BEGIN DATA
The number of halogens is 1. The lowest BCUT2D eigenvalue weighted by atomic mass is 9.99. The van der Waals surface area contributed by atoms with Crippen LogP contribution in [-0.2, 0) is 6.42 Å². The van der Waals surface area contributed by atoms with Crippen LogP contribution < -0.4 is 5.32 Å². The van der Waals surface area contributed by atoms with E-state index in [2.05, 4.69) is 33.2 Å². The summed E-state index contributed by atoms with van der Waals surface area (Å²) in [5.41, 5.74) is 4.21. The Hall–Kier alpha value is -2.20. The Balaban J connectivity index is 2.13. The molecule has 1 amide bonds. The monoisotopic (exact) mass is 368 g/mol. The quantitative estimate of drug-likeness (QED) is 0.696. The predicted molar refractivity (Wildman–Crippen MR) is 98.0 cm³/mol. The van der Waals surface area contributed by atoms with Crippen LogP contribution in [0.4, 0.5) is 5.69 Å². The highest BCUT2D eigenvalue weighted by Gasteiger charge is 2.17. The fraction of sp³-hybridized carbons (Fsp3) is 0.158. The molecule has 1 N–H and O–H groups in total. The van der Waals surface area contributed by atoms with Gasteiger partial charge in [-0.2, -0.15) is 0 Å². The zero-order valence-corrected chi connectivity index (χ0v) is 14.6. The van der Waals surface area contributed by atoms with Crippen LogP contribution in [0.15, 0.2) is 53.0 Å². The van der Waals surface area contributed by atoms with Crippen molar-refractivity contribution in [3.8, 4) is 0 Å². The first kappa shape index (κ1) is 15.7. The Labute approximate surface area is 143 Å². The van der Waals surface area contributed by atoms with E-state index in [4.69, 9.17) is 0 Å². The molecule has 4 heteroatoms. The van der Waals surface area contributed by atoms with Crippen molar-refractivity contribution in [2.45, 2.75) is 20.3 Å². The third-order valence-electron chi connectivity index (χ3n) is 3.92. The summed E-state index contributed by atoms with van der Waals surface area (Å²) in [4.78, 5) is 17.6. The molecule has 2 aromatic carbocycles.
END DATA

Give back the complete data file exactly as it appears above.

The number of halogens is 1. The lowest BCUT2D eigenvalue weighted by atomic mass is 9.99. The van der Waals surface area contributed by atoms with Crippen LogP contribution in [-0.2, 0) is 6.42 Å². The van der Waals surface area contributed by atoms with Crippen LogP contribution < -0.4 is 5.32 Å². The van der Waals surface area contributed by atoms with E-state index in [2.05, 4.69) is 33.2 Å². The summed E-state index contributed by atoms with van der Waals surface area (Å²) in [5.41, 5.74) is 4.21. The Hall–Kier alpha value is -2.20. The Balaban J connectivity index is 2.13. The molecule has 1 amide bonds. The monoisotopic (exact) mass is 368 g/mol. The quantitative estimate of drug-likeness (QED) is 0.696. The predicted molar refractivity (Wildman–Crippen MR) is 98.0 cm³/mol. The van der Waals surface area contributed by atoms with Crippen LogP contribution in [0.4, 0.5) is 5.69 Å². The highest BCUT2D eigenvalue weighted by Gasteiger charge is 2.17. The fraction of sp³-hybridized carbons (Fsp3) is 0.158. The molecule has 1 N–H and O–H groups in total. The van der Waals surface area contributed by atoms with Gasteiger partial charge in [-0.2, -0.15) is 0 Å². The zero-order valence-corrected chi connectivity index (χ0v) is 14.6. The van der Waals surface area contributed by atoms with Crippen LogP contribution in [0.15, 0.2) is 53.0 Å². The van der Waals surface area contributed by atoms with Crippen molar-refractivity contribution in [3.8, 4) is 0 Å². The first kappa shape index (κ1) is 15.7. The Labute approximate surface area is 143 Å². The van der Waals surface area contributed by atoms with E-state index in [4.69, 9.17) is 0 Å². The molecule has 4 heteroatoms. The van der Waals surface area contributed by atoms with Crippen molar-refractivity contribution in [2.45, 2.75) is 20.3 Å². The third-order valence-electron chi connectivity index (χ3n) is 3.92. The summed E-state index contributed by atoms with van der Waals surface area (Å²) in [4.78, 5) is 17.6. The molecule has 2 aromatic carbocycles.